Article by Angelachiara Allegretti | Illustration by Guido Brualdi
On May 29, a tanker for refueling the Norilsk power plant, a Russian city located in the Krasnojarsk region, Northern Siberia, has released after an accident, about 20,000 tons of fuel and lubricants. The fuel spill has reached the waters of the Ambarnaya River, 60km long, one of the main Arctic rivers in the country. The consequences were so disastrous that the state of emergency was declared.
The river turned red across an area of 350 km2. This is Russia’s second most serious oil disaster after the 1994 incident, reporting 60,000 tons of fuel spill in the Komi region. President Putin has declared the federal state of emergency and heavily criticized the metal giant, Norilsk Nickel that manages the plant, for trying to hide the accident.
The responsibility of the accident
Norilsk is not new to these episodes. Data shows that here is produced 1% of the entire global emissions of sulfur dioxide, making Norilsk one of the most polluted places in the world. The credit for this bad reputation is certainly the Norilsk-Taimyr Energy Company (NTEK), one of Russia’s most polluting companies since the 1990s.
Due to the lack of timeliness of the local authorities in communicating the incident, the first news was very confused and uncertain, postponing the proclamation of the state of emergency to a few days. Norilsk Nickel company, which controls the NTEK, stated that it could have been caused by collapsing permafrost. It seems that this was caused by a subsidence in the underlying soil, made friable by the premature melting of the arctic permafrost due to an unusually hot winter.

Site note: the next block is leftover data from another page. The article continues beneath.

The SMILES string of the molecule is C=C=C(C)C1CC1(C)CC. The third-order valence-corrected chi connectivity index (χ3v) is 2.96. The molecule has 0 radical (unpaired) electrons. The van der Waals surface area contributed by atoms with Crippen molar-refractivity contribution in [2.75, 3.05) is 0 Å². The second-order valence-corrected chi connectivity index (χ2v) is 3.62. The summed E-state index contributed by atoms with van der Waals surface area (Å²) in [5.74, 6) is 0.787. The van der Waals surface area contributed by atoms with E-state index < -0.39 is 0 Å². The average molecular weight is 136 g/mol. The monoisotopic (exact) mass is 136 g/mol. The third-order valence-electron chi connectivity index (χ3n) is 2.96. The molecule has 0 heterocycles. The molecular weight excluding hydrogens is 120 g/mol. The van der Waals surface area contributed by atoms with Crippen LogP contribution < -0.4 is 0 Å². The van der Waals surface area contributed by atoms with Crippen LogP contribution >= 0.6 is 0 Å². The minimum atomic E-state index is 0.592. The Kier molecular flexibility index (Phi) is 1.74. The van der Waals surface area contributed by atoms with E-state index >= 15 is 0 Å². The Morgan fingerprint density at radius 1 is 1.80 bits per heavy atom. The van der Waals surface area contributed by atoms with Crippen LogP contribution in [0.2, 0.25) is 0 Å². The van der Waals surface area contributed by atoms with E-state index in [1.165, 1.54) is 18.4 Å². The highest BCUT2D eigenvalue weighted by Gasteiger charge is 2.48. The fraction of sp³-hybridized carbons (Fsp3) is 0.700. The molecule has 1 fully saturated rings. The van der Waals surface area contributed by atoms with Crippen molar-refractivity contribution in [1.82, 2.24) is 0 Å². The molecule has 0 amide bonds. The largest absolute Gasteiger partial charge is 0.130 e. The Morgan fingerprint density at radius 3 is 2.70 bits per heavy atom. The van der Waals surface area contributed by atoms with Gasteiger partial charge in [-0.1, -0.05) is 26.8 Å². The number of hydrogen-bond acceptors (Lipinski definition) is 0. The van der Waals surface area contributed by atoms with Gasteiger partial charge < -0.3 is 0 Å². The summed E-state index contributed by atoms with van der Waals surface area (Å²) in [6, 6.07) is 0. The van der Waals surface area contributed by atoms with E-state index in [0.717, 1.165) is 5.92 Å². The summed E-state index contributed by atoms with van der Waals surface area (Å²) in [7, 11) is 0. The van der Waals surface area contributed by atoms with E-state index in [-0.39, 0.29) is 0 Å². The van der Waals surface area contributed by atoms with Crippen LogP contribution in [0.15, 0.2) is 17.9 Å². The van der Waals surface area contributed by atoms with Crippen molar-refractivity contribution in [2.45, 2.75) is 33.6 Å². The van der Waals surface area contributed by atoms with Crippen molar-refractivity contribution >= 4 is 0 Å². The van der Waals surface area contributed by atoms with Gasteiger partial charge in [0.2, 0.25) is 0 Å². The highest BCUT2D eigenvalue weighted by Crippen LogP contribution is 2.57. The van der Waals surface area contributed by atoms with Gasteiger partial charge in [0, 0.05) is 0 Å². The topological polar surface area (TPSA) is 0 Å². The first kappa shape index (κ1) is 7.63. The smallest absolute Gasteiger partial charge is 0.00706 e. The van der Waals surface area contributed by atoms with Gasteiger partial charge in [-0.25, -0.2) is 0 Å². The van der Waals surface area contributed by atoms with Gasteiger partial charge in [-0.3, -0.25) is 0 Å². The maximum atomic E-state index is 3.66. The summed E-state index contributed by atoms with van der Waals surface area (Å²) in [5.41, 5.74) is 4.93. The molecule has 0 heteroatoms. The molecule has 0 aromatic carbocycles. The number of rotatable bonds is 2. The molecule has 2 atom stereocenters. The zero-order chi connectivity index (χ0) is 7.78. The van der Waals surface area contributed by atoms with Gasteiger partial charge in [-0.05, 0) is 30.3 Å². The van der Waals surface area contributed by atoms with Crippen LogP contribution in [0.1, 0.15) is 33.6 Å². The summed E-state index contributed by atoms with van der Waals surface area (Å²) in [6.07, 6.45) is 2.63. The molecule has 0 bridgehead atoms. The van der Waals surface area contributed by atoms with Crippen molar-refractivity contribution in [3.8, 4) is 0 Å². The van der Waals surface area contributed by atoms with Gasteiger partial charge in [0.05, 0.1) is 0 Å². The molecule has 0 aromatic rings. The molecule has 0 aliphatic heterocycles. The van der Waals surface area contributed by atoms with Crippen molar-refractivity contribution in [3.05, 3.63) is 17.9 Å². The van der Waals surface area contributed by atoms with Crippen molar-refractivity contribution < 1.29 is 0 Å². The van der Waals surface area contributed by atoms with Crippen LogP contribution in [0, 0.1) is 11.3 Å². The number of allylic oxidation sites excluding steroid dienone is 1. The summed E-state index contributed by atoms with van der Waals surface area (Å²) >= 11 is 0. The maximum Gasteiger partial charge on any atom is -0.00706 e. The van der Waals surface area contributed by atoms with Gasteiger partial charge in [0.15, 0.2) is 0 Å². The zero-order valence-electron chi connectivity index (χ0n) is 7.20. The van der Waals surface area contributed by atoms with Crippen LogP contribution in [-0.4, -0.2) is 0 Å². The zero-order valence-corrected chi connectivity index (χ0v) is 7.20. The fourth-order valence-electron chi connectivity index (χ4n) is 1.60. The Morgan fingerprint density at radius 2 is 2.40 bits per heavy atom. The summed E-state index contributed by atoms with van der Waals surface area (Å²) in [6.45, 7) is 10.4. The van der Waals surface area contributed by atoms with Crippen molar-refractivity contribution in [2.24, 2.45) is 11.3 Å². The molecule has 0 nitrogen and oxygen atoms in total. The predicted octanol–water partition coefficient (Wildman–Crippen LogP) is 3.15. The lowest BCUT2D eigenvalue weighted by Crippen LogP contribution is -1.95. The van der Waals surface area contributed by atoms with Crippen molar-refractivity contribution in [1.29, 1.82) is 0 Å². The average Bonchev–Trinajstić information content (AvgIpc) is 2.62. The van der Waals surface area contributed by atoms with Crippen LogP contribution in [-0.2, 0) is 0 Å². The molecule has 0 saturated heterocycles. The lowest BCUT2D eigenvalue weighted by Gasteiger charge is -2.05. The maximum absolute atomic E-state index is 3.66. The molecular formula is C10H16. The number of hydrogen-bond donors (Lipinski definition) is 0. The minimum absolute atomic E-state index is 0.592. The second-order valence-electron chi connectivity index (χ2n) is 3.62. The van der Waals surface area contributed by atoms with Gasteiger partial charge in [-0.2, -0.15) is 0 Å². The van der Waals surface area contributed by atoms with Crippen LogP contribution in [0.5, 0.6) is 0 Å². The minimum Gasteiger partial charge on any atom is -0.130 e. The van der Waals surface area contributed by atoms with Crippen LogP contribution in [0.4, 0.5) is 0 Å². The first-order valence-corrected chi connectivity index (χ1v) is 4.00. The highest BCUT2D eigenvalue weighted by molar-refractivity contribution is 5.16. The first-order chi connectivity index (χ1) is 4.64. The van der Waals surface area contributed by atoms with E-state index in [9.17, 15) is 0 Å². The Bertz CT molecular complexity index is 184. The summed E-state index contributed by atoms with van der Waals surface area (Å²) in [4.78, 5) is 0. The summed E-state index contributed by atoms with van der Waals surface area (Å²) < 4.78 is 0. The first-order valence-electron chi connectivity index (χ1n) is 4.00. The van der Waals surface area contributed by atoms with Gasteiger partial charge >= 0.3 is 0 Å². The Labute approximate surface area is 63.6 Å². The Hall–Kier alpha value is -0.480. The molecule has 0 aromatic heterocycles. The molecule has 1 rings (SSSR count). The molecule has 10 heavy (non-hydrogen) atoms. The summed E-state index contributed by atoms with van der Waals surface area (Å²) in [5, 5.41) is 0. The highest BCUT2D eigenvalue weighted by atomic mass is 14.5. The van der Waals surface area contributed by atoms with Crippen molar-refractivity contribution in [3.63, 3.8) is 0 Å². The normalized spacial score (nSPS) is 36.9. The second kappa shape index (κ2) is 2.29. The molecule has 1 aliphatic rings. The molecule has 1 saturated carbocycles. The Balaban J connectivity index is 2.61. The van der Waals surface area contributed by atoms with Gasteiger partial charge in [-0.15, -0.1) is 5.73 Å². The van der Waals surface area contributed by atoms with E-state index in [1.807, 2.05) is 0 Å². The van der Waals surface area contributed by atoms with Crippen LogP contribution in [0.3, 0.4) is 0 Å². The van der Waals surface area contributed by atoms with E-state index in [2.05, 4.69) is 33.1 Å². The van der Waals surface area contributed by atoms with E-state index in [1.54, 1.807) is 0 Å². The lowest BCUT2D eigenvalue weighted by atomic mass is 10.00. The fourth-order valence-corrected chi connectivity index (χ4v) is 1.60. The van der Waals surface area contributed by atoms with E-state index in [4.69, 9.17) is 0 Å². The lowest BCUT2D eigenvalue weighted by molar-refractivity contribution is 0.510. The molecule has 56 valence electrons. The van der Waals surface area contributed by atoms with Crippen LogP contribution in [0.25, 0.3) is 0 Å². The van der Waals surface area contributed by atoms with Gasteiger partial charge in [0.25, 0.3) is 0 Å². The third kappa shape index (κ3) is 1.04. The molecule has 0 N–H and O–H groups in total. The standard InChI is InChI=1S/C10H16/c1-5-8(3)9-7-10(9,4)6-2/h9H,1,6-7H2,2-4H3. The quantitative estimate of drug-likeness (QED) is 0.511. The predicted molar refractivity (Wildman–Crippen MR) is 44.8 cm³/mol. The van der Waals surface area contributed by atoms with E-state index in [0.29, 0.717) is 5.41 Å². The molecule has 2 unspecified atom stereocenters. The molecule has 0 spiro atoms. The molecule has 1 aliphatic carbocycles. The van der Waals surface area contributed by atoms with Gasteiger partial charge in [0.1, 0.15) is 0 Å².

The company said it was doing all it could to clear up the spill and that it had brought in specialists from Moscow who has sectioned off the affected part of the river to stop the oil products spreading further.
Anyway, Russia’s Prosecutor General’s Office started a criminal investigation with charges of violation of environmental standards, contamination of water and soil, and negligence in informing the central authorities of the incident. The mayor of the city of Norilsk, Rinat Achmetčin, was accused on June 1 of repeated negligence in handling the emergency. Moreover, the director of the power station’s turbine section, Vjačeslav Starostin, is in custody until July 31 and other employees are under investigation.
The environmental costs
Dmitrj Klokov, a spokesman for the Federal Agency for Fishery (Rosrjbolovstvo) described the accident as an ecological catastrophe and stated that it will take decades for the restoration of the ecological balance of the affected water system.
Greenpeace Russia has described the Norilsk accident as one of the biggest oil accidents in the Arctic. The Russian government should reconsider the current model of an economy based on fossil fuels and sanction the position of the Russian companies that evade full financial responsibility for environmental damage. The costs of the environmental damage are estimated up to 100 billion rubles and at least a decade of decontamination.